Good morning, Quartz readers!
Here’s what you need to know
There’s a problem with the Boeing 787 Dreamliner. The US Federal Aviation Authority identified a production fault that must be fixed before further deliveries of the plane can commence.
Indian e-commerce giant Flipkart raised $3.6 billion. The Walmart-backed retailer’s successful funding round gathered support from the likes of SoftBank, and Singapore’s sovereign wealth fund.
Oil investors are rattled by the delta variant. Futures slid as Asian countries tighten Covid-related restrictions, and US cases climb. The International Energy Agency’s monthly oil report is released today.
Cuba’s nascent 3G network is enabling nationwide protests. Activists are able to organize marches via Telegram, livestream on Facebook and Twitter, and stay in touch with the diaspora. The Cuban president blames the US.
What to watch for
JPMorgan Chase and Goldman Sachs kick off the latest round of bank earnings today with numbers that should be much better than a year ago, when the pandemic was fresh and lenders were girding for it by building up reserves.
But Wall Street’s mainstay activities have been a mixed bag of late. While market volatility is way down (good for your nerves, but bad for trading revenue), investment bankers are busier than ever, advising on mergers and acquisitions, and taking firms public. Here’s a quick look at how different factors will affect the big banks’ second-quarter results:
📉 Loan growth and card balances
📉 Interest rates and net interest margin
Bank of America, Citigroup, and Wells Fargo join the earnings party on Wednesday.
Charting investors’ unrealistic expectations for Anil Ambani
Companies led by Anil Ambani—brother to Mukesh Ambani, India’s richest man—have piqued the interest of stock market investors, leading to unrealistic rallies in their share prices. While Mukesh is known for making stellar business moves, Anil’s companies have been mired by scandals and losses, and his personal net worth dropped from $42 billion in 2008 to zero last year.
The recent rally in these firms’ shares can be attributed to fresh capital infusion by promoters, asset monetization, and progress on debt resolution processes. Experts say any hopes that Anil’s fortunes have reversed are extremely optimistic.
Hiring diverse candidates requires more than just talk
Many companies have committed to improving diversity within their ranks, starting with hiring more women and people of color. But even with the best of intentions, unconscious biases can keep firms from meeting their goals.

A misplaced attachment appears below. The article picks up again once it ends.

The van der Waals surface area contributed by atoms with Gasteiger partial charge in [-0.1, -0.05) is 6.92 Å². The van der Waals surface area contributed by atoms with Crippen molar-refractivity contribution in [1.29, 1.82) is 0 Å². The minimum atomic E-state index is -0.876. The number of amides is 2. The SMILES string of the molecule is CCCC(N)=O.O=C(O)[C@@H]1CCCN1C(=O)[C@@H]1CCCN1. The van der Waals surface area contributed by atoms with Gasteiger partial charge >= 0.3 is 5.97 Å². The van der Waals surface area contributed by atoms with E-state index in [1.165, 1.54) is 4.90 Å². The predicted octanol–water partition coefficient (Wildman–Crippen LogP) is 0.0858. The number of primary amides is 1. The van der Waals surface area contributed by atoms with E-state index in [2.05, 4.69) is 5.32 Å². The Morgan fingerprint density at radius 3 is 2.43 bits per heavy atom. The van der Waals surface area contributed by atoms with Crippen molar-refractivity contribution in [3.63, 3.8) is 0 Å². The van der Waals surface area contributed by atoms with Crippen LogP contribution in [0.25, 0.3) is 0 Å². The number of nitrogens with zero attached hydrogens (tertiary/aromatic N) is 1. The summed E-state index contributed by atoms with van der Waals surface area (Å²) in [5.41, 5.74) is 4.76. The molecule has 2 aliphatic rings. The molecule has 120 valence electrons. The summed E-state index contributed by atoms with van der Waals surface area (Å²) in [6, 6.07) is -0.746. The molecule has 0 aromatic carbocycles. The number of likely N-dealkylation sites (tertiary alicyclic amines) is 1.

✍️ One recent study found women whose cover letters were less feminine-sounding were less likely to be hired for jobs—including those in male-dominated industries—because they weren’t meeting stereotype expectations.
🌈 Another study showed when women and people of color are in charge of hiring, the applicant pool is likely to be more diverse than when the hiring manager is a white man.
Ultimately, it’s up to organizations to improve the hiring process by finding ways to remove gender bias and reach a broader network of candidates.
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A Super Mario 64 cartridge sold for $1.5 million. And nobody had to shove their brother out of the way to get it.
Peloton is the highest paying music streaming service. The fitness company doesn’t give artists more money on purpose—it’s complicated.
Goats could keep wildfires at bay. All by doing what they do best: eating plants that could otherwise become fuel.
Dubai is now home to the world’s deepest pool. At 196 feet, Deep Dive Dubai is a veritable theme park for diving enthusiasts.
Could calmer music slow Covid transmission in gyms? South Korea has banned energetic beats to keep panting at a minimum.
Our best wishes for a productive day. Please send any news, comments, slow playlists, and underwater cities to firstname.lastname@example.org. Get the most out of Quartz by downloading our iOS app and becoming a member. Today’s Daily Brief was brought to you by Hasit Shah, Heather Landy, Niharika Sharma, Sarah Todd, Lila MacLellan, Liz Webber, and Susan Howson.
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